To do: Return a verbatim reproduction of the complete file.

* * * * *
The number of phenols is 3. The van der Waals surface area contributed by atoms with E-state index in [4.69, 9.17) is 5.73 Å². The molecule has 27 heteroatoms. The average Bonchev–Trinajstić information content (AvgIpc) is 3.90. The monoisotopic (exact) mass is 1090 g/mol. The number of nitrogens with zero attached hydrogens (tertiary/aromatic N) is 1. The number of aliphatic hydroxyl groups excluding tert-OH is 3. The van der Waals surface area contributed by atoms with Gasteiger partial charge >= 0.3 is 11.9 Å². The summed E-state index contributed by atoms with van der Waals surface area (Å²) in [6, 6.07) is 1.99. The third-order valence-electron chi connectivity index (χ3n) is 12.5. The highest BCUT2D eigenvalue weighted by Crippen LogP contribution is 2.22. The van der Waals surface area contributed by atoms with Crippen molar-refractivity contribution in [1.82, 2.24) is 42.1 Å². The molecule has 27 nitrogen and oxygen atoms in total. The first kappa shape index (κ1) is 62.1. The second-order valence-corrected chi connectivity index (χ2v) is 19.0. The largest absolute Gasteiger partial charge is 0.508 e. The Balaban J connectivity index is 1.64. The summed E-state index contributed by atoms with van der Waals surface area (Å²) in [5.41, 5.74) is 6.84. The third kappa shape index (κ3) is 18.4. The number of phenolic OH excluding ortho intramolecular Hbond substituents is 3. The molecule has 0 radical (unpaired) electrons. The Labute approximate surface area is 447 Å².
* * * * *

The number of phenols is 3. The van der Waals surface area contributed by atoms with E-state index in [4.69, 9.17) is 5.73 Å². The molecule has 27 heteroatoms. The average Bonchev–Trinajstić information content (AvgIpc) is 3.90. The monoisotopic (exact) mass is 1090 g/mol. The number of nitrogens with zero attached hydrogens (tertiary/aromatic N) is 1. The number of aliphatic hydroxyl groups excluding tert-OH is 3. The van der Waals surface area contributed by atoms with Gasteiger partial charge >= 0.3 is 11.9 Å². The summed E-state index contributed by atoms with van der Waals surface area (Å²) in [6, 6.07) is 1.99. The third-order valence-electron chi connectivity index (χ3n) is 12.5. The highest BCUT2D eigenvalue weighted by Crippen LogP contribution is 2.22. The van der Waals surface area contributed by atoms with Crippen molar-refractivity contribution in [1.82, 2.24) is 42.1 Å². The molecule has 27 nitrogen and oxygen atoms in total. The first kappa shape index (κ1) is 62.1. The second-order valence-corrected chi connectivity index (χ2v) is 19.0. The largest absolute Gasteiger partial charge is 0.508 e. The Balaban J connectivity index is 1.64. The summed E-state index contributed by atoms with van der Waals surface area (Å²) in [5.41, 5.74) is 6.84. The third kappa shape index (κ3) is 18.4. The number of phenolic OH excluding ortho intramolecular Hbond substituents is 3. The molecule has 0 radical (unpaired) electrons. The Labute approximate surface area is 447 Å².